As an operator of Bermudian restaurants, Take Five Ltd takes seriously its environmental responsibilities.
From deterring the use of single-use plastic bags to helping to clean up island beauty spots and raising environmental awareness, the company is playing its part as an environmentally-conscious corporate citizen.
Jason Berwick, general manager of Take Five, said: “One of Take Five’s core values is respecting the environment, especially Bermuda, which is why we decided to turn this one-day event of Earth Day on April 22 into an ‘Earth Week’.
“As a company including Devil’s Isle, Village Pantry and Buzz outlets across island, Take Five has the ability to connect with Bermuda’s community in hope to create a movement towards ending plastic dependency, educate those about their impact on the environment and to inspire change.”
One of the week’s initiatives was to raise an appreciation among the public of the damaging impact of plastic trash on the marine environment. Take Five charged five cents for each single-use plastic bag used at Buzz outlets during the week in order to donate the proceeds and more to the Bermuda Aquarium, Museum and Zoo.
Dr Ian Walker, the principal curator of the Aquarium, said: “I think one of the nice things about Buzz and Take Five is that they really take protecting the environment seriously. I see a huge move towards moving away from single-use plastics.
“The initial discussions are all ‘yes, let’s make this happen and let’s make sure we put our best foot forward in terms of protecting our environment’. It’s wonderful to see a corporate group working in that way.”
By the end of the week around 2,000 plastic bags were used at Buzz outlets. For every dollar made from the plastic-bag charge, Take Five added $9 more. This added up to an overall donation of $1,000 to the Aquarium. The money will lend support to the Aquarium’s education programmes, which help children to learn more about conservation.
Mr Berwick, together with Holger Eiselt, managing director of Take Five, presented the donation to Dr Walker.
Also during the company’s self-styled “Earth Week”, both Devil’s Isle and Village Pantry invited customers and employees to write down what they do to protect our planet and our species. One comment from Devil’s Isle was: “Let’s end single-use plastics.”
Another comment from Village Pantry was: “I throw my garbage in designated areas. Reduce, reuse, recycle what you throw.”
Take Five’s eateries source a significant proportion of the produce they use to prepare meals from local farmers, including carrots, romaine hearts, tomatoes, cilantro and more. Buying locally not only benefits Bermuda’s community through supporting local farmers but also reduces the company’s carbon footprint, when compared to importing from overseas.
The group said it hoped to inspire residents to buy products from Bermudian farmers such as J&J Produce, Amaral Farms, Pacheco, Wadson’s Farms and Windy Bank Farm.
The group also collaborated with Keep Bermuda Beautiful for a clean-up of Warwick Long Bay and Jobson’s Cove on the morning of April 14. In the space of two hours, the team of volunteers collected 19 bags of trash, weighing around 340lbs.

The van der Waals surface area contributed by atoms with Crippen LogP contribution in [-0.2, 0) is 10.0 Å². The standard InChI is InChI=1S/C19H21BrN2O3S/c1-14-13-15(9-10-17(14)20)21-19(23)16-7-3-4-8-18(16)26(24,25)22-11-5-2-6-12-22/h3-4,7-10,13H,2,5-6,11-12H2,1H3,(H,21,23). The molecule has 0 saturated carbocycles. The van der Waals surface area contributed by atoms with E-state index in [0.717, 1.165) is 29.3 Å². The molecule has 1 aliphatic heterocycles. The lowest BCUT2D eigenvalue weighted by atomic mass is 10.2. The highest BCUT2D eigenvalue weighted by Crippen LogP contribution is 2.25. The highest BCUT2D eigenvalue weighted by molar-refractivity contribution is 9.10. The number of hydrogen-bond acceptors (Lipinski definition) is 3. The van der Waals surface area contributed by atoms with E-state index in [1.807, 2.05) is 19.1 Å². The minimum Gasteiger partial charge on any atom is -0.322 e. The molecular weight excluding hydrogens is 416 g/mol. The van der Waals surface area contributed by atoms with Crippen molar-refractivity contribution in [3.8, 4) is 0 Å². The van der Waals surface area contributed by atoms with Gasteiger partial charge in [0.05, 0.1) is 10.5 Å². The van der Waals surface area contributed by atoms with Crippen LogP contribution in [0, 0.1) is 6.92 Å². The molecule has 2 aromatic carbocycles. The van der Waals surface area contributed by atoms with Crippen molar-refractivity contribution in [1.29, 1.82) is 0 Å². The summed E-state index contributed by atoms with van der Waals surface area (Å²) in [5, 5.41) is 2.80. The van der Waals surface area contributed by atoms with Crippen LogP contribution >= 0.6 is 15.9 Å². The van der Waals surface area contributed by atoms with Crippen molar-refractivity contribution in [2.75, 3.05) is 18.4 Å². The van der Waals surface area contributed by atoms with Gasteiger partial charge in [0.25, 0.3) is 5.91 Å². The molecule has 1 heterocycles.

A Take Five spokesperson said: “Although it was not obvious that this beautiful Bermuda beach had litter hidden in the sand and its surroundings, it definitely created awareness for all those that contributed to this day of how much of a difference can be made in just a couple of hours.”
Keep Bermuda Beautiful is the island’s oldest environmental charity and has been taking care of Bermuda since 1960 through its message of litter awareness. KBB’s mission is “to engage individuals to take greater responsibility in reducing waste and eliminating litter through action and education”.
Reusable KeepCups were also introduced at Buzz outlets in another joint initiative with KBB. The aim was to inspire the community to stop using single-use cups by encouraging them to buy KeepCups instead, with part of the proceeds donated to KBB.
Anne Hyde, of KBB, said: “It fits in your hand and is easy to drink from — just like a disposable cup — but this you get to keep. Getting a hot beverage to go? Why not reach for a KeepCup, help the environment and KBB at the same time.”
Although new to Buzz, Devil’s Isle has been offering KeepCups to customers since last year. KeepCup was founded in Melbourne, Australia, in 2009 by Jamie and Abigail Forsyth who had the simple idea to “keep it and use it again”. KeepCup is now being used in over 65 countries worldwide and Take Five is proud to involve Bermuda in this movement.
Take Five’s green initiative has also involved saying goodbye to single-use plastic straws and replacing them with biodegradable straws throughout the group. Other multi-use products include travel cutlery, reusable straws and reusable bags in collaboration with Greenrock.
Mr Berwick said: “Although the overall aim is to move towards reusable products, using biodegradable straws will break down in a reasonable amount of time compared to one use plastics and it is a good step towards reducing the amount of plastic pollution within Bermuda.”
Take Five said it has been committed to changing single-use plastics for several years. It started with the company looking for a plant-based material for containers. However, this has evolved into driving initiatives with reusable products to avoid the excessive carbon footprint created by single-use plastics.
A spokesperson added: “Take Five are focused on the community that we live, work and employ in and making sure Bermuda and the planet can be enjoyed for many generations to come. We’d like to give special thanks to all those that contributed towards this donation, and we look forward to deploying more green initiatives in the future.”